An anthology of British and Irish nature writing selected by the natural history writer Patrick Barkham.
From Thomas Hardy's idyllic 'Wessex' to Nan Shepherd's fiercely beautiful Cairngorm mountains, the British landscape has been imagined and reimagined through our literature for as long as we can remember. Literature of the land has become part of our collective identity, seeped into our stories, and shaped the way we think about a place.
Patrick Barkham's anthology brings together a selection of wild writing from every corner of these islands. The chosen pieces are arranged in themes – from woods to birds and from childhood to future nature – and include extracts from much-loved classics alongside passages by some of our finest contemporary writers such as Robert Macfarlane and Helen Macdonald. These voices from the past and present will bring wonder as they journey around our fields, mountains and coastlines, exploring, describing and celebrating our landscape in all its rich diversity.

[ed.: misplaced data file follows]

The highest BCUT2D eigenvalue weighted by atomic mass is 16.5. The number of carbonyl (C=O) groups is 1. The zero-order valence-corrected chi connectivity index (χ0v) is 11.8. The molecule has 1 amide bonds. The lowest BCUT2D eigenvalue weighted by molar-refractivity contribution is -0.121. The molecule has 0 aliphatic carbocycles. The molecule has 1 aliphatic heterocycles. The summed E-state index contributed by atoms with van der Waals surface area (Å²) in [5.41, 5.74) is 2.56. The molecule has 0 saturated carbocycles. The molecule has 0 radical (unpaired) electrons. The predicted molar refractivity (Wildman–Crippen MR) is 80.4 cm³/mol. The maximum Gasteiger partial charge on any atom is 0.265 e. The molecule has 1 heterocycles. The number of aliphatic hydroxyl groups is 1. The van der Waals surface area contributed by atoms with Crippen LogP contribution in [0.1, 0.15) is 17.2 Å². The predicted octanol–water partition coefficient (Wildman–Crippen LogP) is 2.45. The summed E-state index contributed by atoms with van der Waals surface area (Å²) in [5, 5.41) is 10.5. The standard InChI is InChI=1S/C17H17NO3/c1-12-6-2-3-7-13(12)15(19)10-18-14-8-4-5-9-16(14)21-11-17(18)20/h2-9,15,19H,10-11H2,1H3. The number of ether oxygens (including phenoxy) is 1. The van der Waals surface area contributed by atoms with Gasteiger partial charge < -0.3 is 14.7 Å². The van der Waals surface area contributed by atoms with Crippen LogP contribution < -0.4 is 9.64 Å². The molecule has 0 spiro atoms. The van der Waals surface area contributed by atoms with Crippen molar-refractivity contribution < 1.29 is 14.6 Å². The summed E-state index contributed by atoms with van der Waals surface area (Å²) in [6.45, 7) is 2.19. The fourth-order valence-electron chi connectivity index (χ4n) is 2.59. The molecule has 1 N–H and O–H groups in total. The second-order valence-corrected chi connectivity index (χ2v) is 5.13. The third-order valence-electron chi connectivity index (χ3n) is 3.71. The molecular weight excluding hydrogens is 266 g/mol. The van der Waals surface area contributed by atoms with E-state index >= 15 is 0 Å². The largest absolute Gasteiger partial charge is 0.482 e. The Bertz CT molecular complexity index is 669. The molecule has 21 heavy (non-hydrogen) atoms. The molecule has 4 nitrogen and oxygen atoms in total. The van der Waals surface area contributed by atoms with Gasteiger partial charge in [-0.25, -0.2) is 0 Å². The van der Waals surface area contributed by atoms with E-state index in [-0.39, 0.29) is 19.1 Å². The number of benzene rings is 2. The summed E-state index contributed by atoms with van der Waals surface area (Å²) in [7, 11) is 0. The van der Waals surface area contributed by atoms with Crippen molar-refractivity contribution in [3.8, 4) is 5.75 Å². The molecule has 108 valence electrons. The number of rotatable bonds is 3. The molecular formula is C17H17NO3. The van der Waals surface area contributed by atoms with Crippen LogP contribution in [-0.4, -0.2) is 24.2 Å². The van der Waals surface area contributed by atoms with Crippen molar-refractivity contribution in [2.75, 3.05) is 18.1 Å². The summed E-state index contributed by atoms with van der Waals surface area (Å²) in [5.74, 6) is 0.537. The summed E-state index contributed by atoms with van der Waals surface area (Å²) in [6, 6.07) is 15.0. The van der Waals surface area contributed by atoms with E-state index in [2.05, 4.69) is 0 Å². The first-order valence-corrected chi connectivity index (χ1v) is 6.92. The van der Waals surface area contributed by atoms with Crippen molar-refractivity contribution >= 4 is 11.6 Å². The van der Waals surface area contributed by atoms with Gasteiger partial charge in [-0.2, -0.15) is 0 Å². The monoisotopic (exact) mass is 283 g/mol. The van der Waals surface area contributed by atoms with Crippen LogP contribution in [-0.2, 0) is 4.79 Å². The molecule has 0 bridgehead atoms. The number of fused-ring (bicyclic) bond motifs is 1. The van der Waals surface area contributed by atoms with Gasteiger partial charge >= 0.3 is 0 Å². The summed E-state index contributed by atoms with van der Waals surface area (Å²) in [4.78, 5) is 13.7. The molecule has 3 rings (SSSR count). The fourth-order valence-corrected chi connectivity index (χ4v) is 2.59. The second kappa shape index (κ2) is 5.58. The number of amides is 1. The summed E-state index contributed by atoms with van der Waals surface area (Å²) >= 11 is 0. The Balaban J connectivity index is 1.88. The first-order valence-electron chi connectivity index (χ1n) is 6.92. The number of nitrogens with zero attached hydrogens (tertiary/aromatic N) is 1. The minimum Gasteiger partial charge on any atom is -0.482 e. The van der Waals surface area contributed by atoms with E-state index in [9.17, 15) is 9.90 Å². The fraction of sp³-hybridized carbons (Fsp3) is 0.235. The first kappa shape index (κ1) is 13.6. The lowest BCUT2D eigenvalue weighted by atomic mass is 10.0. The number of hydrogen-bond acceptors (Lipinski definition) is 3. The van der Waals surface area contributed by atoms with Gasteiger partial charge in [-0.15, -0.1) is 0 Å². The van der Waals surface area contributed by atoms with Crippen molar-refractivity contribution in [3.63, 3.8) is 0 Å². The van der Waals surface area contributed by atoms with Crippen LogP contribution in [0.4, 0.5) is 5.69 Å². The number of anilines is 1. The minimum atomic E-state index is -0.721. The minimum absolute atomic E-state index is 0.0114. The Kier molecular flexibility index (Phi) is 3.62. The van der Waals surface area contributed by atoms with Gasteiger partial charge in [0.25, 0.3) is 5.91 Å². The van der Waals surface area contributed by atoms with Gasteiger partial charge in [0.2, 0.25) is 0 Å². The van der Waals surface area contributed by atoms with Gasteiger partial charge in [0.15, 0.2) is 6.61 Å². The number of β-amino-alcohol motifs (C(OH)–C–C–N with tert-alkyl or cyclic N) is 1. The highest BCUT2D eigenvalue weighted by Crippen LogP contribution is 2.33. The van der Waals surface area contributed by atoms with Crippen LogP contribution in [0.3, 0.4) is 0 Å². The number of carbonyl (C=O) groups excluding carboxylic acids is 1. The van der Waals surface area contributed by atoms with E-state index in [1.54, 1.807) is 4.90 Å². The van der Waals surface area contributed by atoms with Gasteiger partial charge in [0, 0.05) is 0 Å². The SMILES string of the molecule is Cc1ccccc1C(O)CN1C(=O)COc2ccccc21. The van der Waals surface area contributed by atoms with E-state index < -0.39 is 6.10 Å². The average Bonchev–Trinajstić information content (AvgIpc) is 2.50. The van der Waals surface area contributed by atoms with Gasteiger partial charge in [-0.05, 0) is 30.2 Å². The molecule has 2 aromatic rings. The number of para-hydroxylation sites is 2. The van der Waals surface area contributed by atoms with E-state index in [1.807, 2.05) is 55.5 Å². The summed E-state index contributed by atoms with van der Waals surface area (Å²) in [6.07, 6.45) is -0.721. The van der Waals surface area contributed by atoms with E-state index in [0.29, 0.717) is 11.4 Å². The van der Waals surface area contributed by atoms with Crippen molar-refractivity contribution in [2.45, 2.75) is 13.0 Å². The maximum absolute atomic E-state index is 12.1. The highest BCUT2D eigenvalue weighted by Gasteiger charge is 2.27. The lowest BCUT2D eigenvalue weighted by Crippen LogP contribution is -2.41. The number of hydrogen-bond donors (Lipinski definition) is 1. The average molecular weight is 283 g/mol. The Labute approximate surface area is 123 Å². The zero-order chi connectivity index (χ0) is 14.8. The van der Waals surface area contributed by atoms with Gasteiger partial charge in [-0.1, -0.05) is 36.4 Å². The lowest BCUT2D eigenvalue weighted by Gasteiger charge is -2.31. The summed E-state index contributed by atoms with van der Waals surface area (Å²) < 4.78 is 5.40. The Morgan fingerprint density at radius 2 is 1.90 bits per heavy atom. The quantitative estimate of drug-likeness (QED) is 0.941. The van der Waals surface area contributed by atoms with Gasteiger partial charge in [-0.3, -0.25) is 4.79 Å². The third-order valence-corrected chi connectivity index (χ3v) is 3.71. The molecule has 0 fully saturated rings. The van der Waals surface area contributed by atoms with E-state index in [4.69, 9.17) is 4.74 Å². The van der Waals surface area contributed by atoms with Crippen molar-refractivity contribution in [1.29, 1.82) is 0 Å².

'Brimming with nature, this is a fitting tribute to the strangeness and beauty of our British isles' Financial Times, on Islander.
'Real, proper, close-to-poetry literature from the heralded nature writer. It is an ambitious thing, a hybrid of practical and ethereal. Barkham's best chapters made me want to drop everything and go there. An intriguing, cerebral guidebook' The Times, on Coastlines.
'"Every day," writes Barkham, "there is something surprising, joyful and new to be found beside the sea." The same might be said of many pages of his book. A delightful book' **** Sunday Telegraph, on Coastlines.
'To successfully combine this kind of travel writing and natural history with theories about cultural history requires accessible, rhythmic prose and a genial narrative voice, and [...] Barkham has both' Independent, 'Book of the Week', on Coastlines.
'You're left with that self-conscious feeling familiar from a lot of modern nature writing. You might have discovered something about badgers or whales or weeds or whatever, and you've almost certainly been offered some fine and well-crafted writing, but all you've really learnt is a bit more about people: their hopes, their prejudices, their love and greed, their fear of the dark, their need for demons. As Barkham points out, all we ever see in badgers is a mirror' Telegraph, on Badgerlands.